[0003] In the degenerative phase, the affected cells become swollen. The cytoplasma of affected cells becomes vacuolized and an enlargement and fragmentation of cell nuclei can be observed. As some of the platelets in the damaged blood vessels disintegrate, mediators acting on sympathetic nerve endings are released.

[0004] Subsequently, in the vascular phase changes in the blood vessels can be observed. In particular, an extensive migration and activity of so-called inflammatory cells (granulocytes, particularly neutrophils, lymphocytes, macrophages and monocytes) and clearing of cellular debris and degenerated cells occur during this phase. As the capillary network and the postcapillary venules become flooded, congested and engorged by blood in active hyperemia and as a number of capillaries proliferate, a reddish appearance of inflamed tissue results.

[0005] In the last phase, the healing phase, the inflammation begins to subside and repair of wound starts.

[0006] Often inflammatory processes result in the formation of oedema, an accumulation of liquid in inter-tissue spaces, as the transport activity with respect to osmotic active compounds is locally decreased in the inflamed areas. Closely related to this phenomenon are swellings observed after operations or traumata, often causing considerable pain to the patient.

[0007] On a molecular basis, a plethora of active mediators are involved in the development of inflammation, such as e.g. cytokines and in particular interleukin 1-α, interleukin 1-β, interleukin 6, tumor necrosis factor α and β, interleukin 8 (IL-8).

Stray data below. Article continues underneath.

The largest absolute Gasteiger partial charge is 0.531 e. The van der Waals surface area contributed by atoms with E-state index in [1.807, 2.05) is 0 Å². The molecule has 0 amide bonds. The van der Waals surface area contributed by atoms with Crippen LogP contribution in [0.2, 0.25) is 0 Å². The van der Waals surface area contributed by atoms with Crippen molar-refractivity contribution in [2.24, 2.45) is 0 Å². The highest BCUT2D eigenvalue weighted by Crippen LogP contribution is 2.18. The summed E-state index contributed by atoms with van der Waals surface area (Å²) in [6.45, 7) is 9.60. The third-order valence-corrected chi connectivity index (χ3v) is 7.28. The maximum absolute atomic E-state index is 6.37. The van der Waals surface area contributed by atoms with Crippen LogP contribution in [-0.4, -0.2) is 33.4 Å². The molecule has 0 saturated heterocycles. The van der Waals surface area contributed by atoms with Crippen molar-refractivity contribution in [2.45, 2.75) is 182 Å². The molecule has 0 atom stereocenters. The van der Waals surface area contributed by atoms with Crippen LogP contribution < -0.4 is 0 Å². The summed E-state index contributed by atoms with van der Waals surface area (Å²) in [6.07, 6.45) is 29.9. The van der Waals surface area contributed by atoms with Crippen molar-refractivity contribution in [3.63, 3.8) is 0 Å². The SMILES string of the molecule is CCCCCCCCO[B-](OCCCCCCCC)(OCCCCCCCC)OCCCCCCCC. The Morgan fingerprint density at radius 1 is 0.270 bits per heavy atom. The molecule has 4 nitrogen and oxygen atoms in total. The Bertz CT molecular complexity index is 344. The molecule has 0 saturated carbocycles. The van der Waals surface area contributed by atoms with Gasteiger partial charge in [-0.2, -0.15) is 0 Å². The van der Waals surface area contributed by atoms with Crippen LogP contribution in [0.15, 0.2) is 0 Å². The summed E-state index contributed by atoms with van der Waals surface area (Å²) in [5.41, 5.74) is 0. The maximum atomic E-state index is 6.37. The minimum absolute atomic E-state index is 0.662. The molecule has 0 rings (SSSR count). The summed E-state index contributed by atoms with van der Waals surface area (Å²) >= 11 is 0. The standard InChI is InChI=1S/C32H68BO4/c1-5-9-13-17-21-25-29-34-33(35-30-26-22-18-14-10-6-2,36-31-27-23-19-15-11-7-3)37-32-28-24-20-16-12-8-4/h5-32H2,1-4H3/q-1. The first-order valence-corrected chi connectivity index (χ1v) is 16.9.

[0008] In particular, IL-8 has been found to attract granulocytes and neutrophils towards an inflamed area and to activate the functional capacities of granulocytes, such as phagocytosis, cytotoxicity, chemotaxis etc. IL-8 is a non-glycosylated protein of 8 kDa having 72 amino acids and is also known as ANAP (anionic neutrophil activating peptide), GCP (granulocyte chemotactic peptide), LCF (lymphocyte chemotactic factor) and LUF (leukocyte inhibitory factor). IL-8 is produced in various cells e.g. monocytes/macrophages, granulocytes, T-cells, fibroblasts or endothelium cells as response to proinflammatory stimuli, such as IL-1, TNF, LPS and viruses.

[0009] Conventionally, the treatment of inflammatory conditions and oedema utilized an oral administration of non-steroidal anti-inflammatory drugs (NSAEDS), such as e.g. acetylsalicylic acid, phenylbutazone, diclofenac or indometacine. However, these agents exhibit several, sometimes severe secondary effects, e.g. gastrointestinal problems and adverse effects on gastro-enteric mucosa.

[0010] To overcome these drawbacks the art provided additional agents for treating inflammation. In this respect the WO 98/13057 discloses the use of a composition containing a Tripterygium wilfordii Hook F root preparation that has anti-inflammatory properties. Yet, since this composition also exhibits immunosuppressive activity the effect thereof in treating inflammation was rather poor. Further, in EP 100 94 04 the use of pADPRT (poly-ADP ribose polymerase) inhibitory compounds are proposed for the treatment of inflammatory diseases. However, also in this case unwanted secondary effects occur upon administration.